Orac has posted a really good description of a recent paper discussing how
interaction between different antibiotics effects the evolution of antibiotic resistance in
It's a mathematical analysis of experimental results generated by combining drugs which normally interact poorly with one another, and analyzing the distribution of resistance in the resulting populations. It turns out that under the right conditions, you can create a situation in which the selective pressure of the combination of drugs - which are less effective when combined - can select in favor of the non-resistant variant of the bacteria!
Check out Orac's post for details; I may also try to get a copy of the paper and post a more detailed look at the math later this week.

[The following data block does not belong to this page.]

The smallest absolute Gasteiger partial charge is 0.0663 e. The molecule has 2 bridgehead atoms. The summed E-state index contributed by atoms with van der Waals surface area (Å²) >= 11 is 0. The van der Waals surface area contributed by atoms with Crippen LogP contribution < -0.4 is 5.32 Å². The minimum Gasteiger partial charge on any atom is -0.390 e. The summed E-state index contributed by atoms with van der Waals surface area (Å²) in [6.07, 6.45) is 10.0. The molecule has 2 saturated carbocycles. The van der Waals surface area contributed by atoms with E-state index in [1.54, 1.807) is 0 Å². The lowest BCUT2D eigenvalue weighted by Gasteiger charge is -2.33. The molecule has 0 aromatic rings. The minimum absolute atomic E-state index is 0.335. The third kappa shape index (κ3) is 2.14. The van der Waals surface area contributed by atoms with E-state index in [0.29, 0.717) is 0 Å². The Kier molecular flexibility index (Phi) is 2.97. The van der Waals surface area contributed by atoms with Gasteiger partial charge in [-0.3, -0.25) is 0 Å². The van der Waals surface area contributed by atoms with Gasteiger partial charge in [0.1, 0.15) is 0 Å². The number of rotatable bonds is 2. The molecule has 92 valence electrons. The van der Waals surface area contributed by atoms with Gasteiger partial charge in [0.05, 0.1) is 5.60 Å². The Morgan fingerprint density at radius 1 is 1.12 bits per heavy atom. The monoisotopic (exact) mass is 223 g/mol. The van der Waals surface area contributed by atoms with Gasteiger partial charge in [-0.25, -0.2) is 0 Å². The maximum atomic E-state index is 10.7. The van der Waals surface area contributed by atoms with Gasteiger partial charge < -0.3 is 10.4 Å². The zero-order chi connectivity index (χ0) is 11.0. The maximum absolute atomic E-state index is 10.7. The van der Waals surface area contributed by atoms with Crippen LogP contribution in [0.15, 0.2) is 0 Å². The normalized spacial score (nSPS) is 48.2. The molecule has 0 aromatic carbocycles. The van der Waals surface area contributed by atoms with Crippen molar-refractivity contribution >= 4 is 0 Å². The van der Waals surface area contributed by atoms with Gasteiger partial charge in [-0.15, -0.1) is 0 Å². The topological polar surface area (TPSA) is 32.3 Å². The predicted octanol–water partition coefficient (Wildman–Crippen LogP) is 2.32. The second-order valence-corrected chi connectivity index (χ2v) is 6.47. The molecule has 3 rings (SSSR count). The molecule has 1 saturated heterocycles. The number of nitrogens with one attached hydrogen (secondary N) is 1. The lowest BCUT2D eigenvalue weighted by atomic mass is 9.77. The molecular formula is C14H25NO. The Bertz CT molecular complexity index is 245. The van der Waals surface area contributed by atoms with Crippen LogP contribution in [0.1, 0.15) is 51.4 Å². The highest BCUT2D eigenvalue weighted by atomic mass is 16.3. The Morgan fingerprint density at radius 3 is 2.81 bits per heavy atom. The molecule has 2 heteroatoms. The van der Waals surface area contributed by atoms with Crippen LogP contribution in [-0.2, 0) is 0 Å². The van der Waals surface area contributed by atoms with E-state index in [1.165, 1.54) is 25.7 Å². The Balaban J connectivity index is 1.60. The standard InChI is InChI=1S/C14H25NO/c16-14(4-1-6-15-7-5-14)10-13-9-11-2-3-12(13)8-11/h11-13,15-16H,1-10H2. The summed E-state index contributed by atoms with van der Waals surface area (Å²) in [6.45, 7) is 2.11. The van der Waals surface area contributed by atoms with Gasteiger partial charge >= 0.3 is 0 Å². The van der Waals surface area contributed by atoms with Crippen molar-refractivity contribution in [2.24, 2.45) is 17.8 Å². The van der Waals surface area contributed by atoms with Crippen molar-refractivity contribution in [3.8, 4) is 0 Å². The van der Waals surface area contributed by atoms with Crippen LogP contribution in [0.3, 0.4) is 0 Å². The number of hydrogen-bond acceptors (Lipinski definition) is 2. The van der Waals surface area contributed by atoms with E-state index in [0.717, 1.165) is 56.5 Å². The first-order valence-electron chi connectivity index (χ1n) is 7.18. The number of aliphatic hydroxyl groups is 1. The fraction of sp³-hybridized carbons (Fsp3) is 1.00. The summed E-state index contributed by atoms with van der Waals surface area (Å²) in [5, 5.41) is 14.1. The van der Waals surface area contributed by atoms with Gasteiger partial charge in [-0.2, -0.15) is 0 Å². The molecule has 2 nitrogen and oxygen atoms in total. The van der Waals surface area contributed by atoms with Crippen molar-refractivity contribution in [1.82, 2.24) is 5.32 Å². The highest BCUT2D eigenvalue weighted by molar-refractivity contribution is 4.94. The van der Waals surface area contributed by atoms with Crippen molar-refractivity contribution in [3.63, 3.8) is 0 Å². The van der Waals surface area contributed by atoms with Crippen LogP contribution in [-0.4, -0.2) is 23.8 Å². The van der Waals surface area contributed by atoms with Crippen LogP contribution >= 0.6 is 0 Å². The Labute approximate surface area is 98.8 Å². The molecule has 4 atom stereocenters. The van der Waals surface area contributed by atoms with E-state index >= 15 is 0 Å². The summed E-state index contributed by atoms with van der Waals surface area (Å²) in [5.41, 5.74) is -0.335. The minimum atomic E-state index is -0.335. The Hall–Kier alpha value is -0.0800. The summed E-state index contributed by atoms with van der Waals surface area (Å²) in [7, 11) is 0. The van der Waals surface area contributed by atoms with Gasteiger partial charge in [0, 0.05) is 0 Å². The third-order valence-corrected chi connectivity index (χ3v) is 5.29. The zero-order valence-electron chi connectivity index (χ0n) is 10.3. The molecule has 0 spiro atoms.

It's a very interesting experiment, with many potential implications. It means that with a multi-drug treatment combining drugs A and B, bacteria can't develop resistance to A because they become more vulnerable to B, and they can't develop resistance to B because the become more vulnerable to A. The only mutation path that can save the bacteria is to develop a resistance to both A and B at the same time, which is much more difficult to achieve.
It's an achievement for us, but we haven't won the war against nature yet. Instead of fighting evolution on a single axis (the evolution path of the resistance), we have to manage multiple dimensions at the same time, as many as drugs we know. I think that's what you call "going meta" :-)
It means that with a multi-drug treatment combining drugs A and B, bacteria can't develop resistance to A because they become more vulnerable to B, and they can't develop resistance to B because the become more vulnerable to A.